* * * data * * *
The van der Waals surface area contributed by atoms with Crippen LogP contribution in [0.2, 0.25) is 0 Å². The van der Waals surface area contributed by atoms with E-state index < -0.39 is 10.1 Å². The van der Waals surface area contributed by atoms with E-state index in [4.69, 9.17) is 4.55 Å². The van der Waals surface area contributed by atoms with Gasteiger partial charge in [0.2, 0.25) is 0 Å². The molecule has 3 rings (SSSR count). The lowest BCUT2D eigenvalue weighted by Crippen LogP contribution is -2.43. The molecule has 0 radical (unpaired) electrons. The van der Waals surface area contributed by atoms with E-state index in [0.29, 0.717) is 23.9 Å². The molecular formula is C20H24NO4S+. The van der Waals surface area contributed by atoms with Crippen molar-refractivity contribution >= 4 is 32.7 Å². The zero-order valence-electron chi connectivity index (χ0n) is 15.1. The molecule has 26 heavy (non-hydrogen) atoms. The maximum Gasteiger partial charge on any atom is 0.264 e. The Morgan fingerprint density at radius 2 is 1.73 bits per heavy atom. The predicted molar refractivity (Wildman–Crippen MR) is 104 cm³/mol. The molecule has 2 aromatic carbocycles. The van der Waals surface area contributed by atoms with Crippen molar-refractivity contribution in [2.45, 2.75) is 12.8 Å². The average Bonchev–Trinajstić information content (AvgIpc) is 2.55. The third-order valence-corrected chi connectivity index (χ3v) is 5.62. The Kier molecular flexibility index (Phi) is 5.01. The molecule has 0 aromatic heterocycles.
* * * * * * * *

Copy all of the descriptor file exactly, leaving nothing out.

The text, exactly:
The van der Waals surface area contributed by atoms with Crippen LogP contribution in [0.2, 0.25) is 0 Å². The van der Waals surface area contributed by atoms with E-state index < -0.39 is 10.1 Å². The van der Waals surface area contributed by atoms with E-state index in [4.69, 9.17) is 4.55 Å². The van der Waals surface area contributed by atoms with Gasteiger partial charge in [0.2, 0.25) is 0 Å². The molecule has 3 rings (SSSR count). The lowest BCUT2D eigenvalue weighted by Crippen LogP contribution is -2.43. The molecule has 0 radical (unpaired) electrons. The van der Waals surface area contributed by atoms with E-state index in [0.29, 0.717) is 23.9 Å². The molecular formula is C20H24NO4S+. The van der Waals surface area contributed by atoms with Crippen molar-refractivity contribution >= 4 is 32.7 Å². The zero-order valence-electron chi connectivity index (χ0n) is 15.1. The molecule has 26 heavy (non-hydrogen) atoms. The maximum Gasteiger partial charge on any atom is 0.264 e. The Morgan fingerprint density at radius 2 is 1.73 bits per heavy atom. The predicted molar refractivity (Wildman–Crippen MR) is 104 cm³/mol. The molecule has 2 aromatic carbocycles. The van der Waals surface area contributed by atoms with Crippen molar-refractivity contribution in [2.45, 2.75) is 12.8 Å². The average Bonchev–Trinajstić information content (AvgIpc) is 2.55. The third-order valence-corrected chi connectivity index (χ3v) is 5.62. The Kier molecular flexibility index (Phi) is 5.01. The molecule has 0 aromatic heterocycles.